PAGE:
Right there, RIGHT THERE is the crux of this problem. If people who love the game and worked in the game for decades don’t care anymore, how do MLB moguls expect casual fans to care? They’d better think long and hard about how angry some fans are about how this situation’s been handled, when millions of people are out of work through no fault of their own. Yes, baseball as a business has lost many millions of dollars. So stipulated. But MLB owners are acting like they are the ONLY business so affected. Which, I am sure you know, is not true. Further:
Some owners have mentioned that owning a team isn’t very NET profitable.. You know what other company isn’t very NET profitable? Amazon— Max Scherzer (@Max_Scherzer) June 11, 2020
I’ll return now to Jeff Passan, who interviewed Commissioner Rob Manfred on ESPN Wednesday:
Rob Manfred to @karlravechespn: "I'll tell you unequivocally: We will play Major League Baseball this year."— Jeff Passan (@JeffPassan) June 10, 2020
Well fine and dandy again, but if it’s going to be some kind of bastardized 50-game season, you’re going to get a lot of people simply going to turn away. Is that what they want? Just to avoid a little bit of short-term pain?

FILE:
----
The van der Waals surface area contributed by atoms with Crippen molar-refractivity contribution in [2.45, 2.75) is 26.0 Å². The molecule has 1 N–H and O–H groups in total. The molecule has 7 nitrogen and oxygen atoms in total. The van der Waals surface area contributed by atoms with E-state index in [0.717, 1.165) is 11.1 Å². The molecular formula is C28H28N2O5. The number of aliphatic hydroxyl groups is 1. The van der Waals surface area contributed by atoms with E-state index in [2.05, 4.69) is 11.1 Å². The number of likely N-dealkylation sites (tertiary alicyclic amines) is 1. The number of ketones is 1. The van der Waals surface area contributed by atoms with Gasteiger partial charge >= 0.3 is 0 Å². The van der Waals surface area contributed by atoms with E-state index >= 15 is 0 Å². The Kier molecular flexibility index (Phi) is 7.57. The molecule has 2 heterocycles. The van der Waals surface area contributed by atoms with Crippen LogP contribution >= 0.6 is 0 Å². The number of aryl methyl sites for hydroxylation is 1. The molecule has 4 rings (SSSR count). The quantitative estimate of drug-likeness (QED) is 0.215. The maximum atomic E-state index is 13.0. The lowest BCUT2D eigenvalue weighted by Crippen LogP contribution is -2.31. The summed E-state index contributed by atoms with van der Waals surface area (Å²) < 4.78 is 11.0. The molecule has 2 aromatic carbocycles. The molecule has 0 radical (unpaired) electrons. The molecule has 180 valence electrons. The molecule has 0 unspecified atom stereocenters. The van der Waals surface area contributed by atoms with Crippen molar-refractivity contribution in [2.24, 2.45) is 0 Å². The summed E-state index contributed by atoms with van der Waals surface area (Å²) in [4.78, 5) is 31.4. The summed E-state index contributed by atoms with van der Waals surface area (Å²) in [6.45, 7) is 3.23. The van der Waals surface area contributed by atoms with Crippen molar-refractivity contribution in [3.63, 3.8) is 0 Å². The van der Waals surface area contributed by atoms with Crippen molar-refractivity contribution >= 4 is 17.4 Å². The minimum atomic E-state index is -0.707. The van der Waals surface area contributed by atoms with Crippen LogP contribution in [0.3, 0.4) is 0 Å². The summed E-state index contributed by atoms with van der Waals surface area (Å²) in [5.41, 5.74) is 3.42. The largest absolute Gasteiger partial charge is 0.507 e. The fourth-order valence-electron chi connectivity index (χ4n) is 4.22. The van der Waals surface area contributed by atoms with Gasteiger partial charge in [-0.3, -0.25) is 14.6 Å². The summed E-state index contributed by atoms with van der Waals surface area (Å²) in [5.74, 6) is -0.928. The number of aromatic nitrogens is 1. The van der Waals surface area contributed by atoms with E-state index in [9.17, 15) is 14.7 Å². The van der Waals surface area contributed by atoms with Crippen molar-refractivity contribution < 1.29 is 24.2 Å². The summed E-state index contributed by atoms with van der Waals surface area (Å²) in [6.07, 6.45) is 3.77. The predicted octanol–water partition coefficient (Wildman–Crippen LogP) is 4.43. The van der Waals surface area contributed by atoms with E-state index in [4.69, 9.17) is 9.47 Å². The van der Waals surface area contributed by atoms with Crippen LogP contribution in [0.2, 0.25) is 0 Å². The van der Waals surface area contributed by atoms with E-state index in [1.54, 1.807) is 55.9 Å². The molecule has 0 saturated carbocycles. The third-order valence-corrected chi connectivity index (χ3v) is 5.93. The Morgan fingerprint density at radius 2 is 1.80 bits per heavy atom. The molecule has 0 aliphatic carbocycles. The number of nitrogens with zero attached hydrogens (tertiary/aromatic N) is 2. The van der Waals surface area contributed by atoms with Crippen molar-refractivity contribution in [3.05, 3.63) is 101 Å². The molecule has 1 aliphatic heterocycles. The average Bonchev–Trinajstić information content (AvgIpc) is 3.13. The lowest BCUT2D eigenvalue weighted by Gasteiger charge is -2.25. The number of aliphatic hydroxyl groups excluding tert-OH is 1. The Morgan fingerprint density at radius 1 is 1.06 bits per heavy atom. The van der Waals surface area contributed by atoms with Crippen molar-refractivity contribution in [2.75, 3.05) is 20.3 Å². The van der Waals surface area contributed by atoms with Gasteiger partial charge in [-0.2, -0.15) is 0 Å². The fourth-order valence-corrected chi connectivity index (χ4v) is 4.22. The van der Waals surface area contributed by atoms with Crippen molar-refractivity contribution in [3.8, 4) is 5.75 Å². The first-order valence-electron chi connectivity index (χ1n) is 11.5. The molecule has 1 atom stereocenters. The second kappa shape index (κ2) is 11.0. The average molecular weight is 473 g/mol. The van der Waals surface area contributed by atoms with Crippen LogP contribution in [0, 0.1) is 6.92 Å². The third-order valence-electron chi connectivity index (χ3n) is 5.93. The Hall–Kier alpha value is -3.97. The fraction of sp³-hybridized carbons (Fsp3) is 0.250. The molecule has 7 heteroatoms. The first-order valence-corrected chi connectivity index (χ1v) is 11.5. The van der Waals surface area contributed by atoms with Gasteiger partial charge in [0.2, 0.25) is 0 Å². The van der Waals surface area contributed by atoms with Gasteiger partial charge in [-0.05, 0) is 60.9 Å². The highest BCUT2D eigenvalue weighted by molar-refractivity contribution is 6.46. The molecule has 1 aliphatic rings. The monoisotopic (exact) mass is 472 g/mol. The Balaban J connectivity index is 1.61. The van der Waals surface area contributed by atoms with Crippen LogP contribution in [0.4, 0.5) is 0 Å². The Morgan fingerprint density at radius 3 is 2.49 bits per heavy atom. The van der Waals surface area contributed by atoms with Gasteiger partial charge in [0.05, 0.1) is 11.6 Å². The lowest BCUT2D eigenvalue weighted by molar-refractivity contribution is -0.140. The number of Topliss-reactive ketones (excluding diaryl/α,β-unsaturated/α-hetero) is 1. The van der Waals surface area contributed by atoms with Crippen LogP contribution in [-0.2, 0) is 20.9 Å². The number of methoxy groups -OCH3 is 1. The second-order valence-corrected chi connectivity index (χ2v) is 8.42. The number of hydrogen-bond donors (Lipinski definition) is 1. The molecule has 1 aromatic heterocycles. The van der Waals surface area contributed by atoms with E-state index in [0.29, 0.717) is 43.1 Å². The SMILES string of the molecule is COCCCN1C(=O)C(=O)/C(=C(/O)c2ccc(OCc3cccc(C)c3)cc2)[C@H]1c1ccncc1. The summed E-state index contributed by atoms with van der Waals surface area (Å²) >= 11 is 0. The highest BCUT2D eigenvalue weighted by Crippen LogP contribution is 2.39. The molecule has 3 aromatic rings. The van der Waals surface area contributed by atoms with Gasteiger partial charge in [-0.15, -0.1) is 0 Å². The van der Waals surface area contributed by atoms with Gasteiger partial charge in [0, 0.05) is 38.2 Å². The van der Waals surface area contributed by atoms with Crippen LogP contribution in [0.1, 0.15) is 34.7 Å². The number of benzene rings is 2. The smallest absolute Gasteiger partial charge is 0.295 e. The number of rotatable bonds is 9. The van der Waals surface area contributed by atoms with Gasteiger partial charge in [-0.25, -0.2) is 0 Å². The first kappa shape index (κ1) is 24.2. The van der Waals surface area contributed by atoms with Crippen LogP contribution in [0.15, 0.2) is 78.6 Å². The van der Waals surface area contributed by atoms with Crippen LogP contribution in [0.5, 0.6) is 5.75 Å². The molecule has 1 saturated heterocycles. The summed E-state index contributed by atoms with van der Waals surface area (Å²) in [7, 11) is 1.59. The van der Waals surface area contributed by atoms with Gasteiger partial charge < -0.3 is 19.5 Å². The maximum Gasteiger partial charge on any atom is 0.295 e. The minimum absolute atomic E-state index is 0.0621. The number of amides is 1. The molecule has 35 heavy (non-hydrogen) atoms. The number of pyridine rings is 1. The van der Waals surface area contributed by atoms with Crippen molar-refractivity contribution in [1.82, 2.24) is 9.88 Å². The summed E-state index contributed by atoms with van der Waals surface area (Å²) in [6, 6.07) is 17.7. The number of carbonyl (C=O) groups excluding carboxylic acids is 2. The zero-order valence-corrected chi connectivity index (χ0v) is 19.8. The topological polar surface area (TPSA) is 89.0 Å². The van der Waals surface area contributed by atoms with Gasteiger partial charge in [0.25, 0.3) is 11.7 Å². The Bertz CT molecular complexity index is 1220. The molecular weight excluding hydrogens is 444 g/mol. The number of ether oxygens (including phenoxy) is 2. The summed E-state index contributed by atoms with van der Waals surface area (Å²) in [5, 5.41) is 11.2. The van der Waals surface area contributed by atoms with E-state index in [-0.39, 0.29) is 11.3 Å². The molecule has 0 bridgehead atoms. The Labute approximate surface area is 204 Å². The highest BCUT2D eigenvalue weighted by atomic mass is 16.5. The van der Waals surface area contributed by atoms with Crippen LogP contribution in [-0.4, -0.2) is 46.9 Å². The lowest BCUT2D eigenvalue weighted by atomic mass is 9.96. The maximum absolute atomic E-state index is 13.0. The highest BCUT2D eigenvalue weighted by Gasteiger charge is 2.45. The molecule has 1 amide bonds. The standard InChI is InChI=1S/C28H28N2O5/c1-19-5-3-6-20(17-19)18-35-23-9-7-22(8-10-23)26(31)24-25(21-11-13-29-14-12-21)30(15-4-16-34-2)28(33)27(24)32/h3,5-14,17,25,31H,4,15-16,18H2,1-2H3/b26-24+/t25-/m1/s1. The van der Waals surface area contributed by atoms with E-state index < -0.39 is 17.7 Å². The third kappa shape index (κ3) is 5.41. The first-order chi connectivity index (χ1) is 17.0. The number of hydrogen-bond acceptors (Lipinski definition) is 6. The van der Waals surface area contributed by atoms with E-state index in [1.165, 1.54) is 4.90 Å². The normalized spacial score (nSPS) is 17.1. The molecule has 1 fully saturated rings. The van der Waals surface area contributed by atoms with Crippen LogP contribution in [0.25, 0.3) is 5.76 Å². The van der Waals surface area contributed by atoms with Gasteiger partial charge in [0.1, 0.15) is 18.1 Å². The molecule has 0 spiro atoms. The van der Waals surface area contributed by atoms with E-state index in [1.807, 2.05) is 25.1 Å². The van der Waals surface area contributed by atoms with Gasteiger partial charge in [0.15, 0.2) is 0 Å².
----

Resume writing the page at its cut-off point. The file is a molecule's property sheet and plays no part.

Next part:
One last quote from Stark’s article, if you don’t mind, because he sums it up perfectly, first in this quote from Don Fehr. Fehr used to be one of the MLBPA principals; now, he’s the head of the NHL players union:
“What I can say is this,” Fehr said. “We’re faced with a common problem, which arose entirely outside the ordinary labor-management relationship, and we can’t resolve this by ourselves … (There is) a common recognition we’re dealing with something entirely out of the ordinary, and we’ve got to figure out a way to deal with it.”
I never thought I’d be pointing to the NHL as a model for anything baseball should aspire to. But I’m there. That is how it’s done. At times like this, neither side should be trying to win or lose, no matter how ugly their relationship or their history. These are the times to shove all of that aside and solve those common problems — because the solutions benefit everyone.
Exactly. Get it done. Today. So that baseball can be that example of a sport that got its act together and got back on the playing field. It can still happen. Play ball. It’s not too late... yet.